Researchers followed more than 3,200 children who visited hospital emergency departments and tested positive for COVID-19. Approximately 3 percent (107 total) of those diagnosed with COVID-19 experienced severe outcomes within two weeks of their visit to an emergency room. In addition, 23 percent (735 total), were hospitalized for treatment. Severe outcomes included cardiac or cardiovascular complications, such as myocarditis (inflammation of the heart), as well as neurologic, respiratory, or infectious problems. Four children died. The study was published in JAMA Network Open.

“The study sought to quantify the frequency of and risk factors for severe outcomes in children with COVID-19,” says study co-lead Stephen Freedman, MD, a paediatrician and professor at the CSM.  “We found that older age, having a pre-existing chronic condition and symptom duration were important risk factors for severe outcomes.”

Researchers also found children deemed healthy at an initial emergency department visit rarely deteriorated significantly after the first visit.

“Fortunately, the risk of developing severe disease in children with COVID-19 discharged from the emergency department is very low,” says study co-lead Todd Florin, MD, MSCE, director of Research in Emergency Medicine at Ann & Robert H. Lurie Children’s Hospital of Chicago and associate professor of Pediatrics at Northwestern University Feinberg School of Medicine. “Our findings can provide reassurance to parents and clinicians for children well enough to be managed in the community, while also providing important insights on which children may be at particular risk for severe outcomes.”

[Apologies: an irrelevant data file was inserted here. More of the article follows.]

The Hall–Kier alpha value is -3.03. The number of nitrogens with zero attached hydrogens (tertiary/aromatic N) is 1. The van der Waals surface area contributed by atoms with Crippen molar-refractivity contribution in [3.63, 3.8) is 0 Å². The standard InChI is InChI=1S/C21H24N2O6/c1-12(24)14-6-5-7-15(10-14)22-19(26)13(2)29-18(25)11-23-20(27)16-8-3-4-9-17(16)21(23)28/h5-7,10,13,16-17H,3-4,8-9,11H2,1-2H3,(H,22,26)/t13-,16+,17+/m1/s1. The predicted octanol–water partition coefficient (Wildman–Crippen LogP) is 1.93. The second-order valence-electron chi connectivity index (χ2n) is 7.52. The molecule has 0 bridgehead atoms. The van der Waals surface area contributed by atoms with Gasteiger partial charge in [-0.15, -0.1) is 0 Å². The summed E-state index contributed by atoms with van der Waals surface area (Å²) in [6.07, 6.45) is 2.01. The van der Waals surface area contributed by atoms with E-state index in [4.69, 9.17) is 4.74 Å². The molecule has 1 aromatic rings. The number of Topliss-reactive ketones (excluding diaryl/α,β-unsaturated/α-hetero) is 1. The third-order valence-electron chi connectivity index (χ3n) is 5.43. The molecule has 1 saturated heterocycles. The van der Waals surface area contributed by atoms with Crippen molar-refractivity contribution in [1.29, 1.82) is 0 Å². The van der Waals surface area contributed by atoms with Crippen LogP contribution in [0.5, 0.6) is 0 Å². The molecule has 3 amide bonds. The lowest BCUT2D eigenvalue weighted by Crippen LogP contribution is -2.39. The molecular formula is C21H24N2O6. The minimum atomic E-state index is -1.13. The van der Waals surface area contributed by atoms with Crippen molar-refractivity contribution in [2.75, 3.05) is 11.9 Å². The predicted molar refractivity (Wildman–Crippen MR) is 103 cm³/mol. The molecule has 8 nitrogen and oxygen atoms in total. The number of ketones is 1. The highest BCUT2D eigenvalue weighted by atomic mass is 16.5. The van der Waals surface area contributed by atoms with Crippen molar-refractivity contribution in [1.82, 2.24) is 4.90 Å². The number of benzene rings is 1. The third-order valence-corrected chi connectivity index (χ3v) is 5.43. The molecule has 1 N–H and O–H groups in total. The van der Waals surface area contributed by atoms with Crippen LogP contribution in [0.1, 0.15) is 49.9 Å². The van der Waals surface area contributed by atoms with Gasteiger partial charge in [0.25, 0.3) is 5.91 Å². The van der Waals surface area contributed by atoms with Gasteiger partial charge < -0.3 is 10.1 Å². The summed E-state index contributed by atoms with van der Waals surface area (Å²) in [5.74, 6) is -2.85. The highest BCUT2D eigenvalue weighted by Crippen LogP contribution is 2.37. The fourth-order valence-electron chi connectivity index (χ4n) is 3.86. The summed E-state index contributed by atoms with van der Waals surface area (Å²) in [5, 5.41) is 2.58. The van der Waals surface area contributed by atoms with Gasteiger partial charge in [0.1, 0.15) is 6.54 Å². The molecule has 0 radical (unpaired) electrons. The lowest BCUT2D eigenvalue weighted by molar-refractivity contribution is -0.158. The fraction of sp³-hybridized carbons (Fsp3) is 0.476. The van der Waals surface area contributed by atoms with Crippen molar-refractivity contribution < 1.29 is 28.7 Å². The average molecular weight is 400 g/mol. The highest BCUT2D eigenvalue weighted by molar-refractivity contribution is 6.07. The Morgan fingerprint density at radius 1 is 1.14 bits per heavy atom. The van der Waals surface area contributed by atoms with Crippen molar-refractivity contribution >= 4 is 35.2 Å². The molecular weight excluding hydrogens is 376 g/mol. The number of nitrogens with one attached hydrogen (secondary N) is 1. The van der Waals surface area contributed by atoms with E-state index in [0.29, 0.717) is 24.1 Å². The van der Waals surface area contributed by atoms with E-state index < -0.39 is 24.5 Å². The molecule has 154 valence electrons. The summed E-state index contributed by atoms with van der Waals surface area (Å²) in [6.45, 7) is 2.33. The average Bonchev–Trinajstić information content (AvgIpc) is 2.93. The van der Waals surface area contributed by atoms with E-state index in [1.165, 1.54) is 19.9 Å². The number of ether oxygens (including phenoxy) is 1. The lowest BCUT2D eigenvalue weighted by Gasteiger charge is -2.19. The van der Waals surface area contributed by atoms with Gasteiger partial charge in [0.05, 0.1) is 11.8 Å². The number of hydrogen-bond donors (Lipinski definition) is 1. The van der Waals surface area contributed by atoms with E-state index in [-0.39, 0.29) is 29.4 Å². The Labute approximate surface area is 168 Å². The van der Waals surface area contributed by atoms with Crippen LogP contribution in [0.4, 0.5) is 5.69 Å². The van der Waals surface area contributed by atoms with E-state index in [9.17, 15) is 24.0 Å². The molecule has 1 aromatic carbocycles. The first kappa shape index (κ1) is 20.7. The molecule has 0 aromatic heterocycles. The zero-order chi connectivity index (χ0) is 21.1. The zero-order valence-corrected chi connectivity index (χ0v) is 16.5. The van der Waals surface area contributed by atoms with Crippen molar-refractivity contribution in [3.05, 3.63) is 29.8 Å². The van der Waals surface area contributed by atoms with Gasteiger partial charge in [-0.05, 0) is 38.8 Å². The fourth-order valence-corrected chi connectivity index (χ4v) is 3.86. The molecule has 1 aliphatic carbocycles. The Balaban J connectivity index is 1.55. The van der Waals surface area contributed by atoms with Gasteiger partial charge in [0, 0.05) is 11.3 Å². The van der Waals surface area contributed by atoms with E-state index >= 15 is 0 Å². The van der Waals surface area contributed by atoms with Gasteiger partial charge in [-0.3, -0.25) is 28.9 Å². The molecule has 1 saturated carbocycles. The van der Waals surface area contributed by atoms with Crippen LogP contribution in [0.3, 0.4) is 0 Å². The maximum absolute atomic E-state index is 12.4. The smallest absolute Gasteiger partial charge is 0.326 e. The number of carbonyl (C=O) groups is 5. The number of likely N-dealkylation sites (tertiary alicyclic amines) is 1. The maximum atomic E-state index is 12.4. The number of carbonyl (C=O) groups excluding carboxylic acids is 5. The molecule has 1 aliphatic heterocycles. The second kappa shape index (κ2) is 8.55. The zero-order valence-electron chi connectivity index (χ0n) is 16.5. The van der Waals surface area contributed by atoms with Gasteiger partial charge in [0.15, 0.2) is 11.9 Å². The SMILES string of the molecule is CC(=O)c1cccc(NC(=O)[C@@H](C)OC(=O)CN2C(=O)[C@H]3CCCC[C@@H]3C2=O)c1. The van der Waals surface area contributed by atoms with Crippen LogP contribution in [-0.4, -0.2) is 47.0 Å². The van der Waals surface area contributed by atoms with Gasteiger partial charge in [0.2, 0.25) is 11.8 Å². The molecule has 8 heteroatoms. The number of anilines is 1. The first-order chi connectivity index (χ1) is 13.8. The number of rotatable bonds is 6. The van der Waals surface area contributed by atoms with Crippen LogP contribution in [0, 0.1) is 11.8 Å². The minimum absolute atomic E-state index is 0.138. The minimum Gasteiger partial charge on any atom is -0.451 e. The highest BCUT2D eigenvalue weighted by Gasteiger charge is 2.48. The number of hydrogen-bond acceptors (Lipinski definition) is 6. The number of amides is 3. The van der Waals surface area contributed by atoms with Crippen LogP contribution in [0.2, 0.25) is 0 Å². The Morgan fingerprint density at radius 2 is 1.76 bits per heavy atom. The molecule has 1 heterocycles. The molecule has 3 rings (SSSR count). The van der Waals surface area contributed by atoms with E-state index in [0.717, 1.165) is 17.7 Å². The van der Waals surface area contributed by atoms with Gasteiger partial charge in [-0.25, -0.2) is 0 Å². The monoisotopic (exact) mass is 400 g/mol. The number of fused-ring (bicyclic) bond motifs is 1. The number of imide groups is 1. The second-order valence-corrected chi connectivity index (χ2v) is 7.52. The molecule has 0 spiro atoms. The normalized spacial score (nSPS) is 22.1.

Although asthma has previously been suggested as a risk factor for severe outcome, this study was not able to confirm a link. It also did not find that very young infants were at a higher risk for severe outcomes.

“With emergency departments across the world seeing an influx of patients due to the COVID-19 pandemic and stressing capacity, this study will help address the surge by providing an estimate of the risk among pediatric COVID-19 patients screened in emergency department,” said Nathan Kuppermann, MD, MPH, chair of Emergency Medicine at University of California Davis Medical Center and co-lead of the study. “It will support emergency physicians triage of pediatric patients more efficiently by knowing who has risk factors for severe outcomes and focus advanced level care to those who do.”

The study occurred within the Pediatric Emergency Research Network, a global consortium of the world’s major pediatric emergency care research networks. It received support from the Canadian Institutes of Health Research, Alberta Innovates, Alberta Health Services and the University of Calgary. It also received COVID grant funding from the University of California Davis, Cincinnati Children’s Hospital Medical Center and Ann and Robert H. Lurie Children’s Hospital of Chicago. Dr. Anna Funk, PhD, an epidemiologist and UCalgary postdoctoral fellow, was lead author of the study.

“There are no specific evidence-based treatments and therapies for children at this time and detailed research data describing outcomes in young people with COVID-19 has been lacking, so this study offers important insights that we believe will be helpful to front-line care providers treating children with COVID-19,” adds Freedman.

Research at Ann & Robert H. Lurie Children’s Hospital of Chicago is conducted through the Stanley Manne Children’s Research Institute. The Manne Research Institute is focused on improving child health, transforming pediatric medicine and ensuring healthier futures through the relentless pursuit of knowledge. Lurie Children’s is ranked as one of the nation’s top children’s hospitals by U.S. News & World Report. It is the pediatric training ground for Northwestern University Feinberg School of Medicine.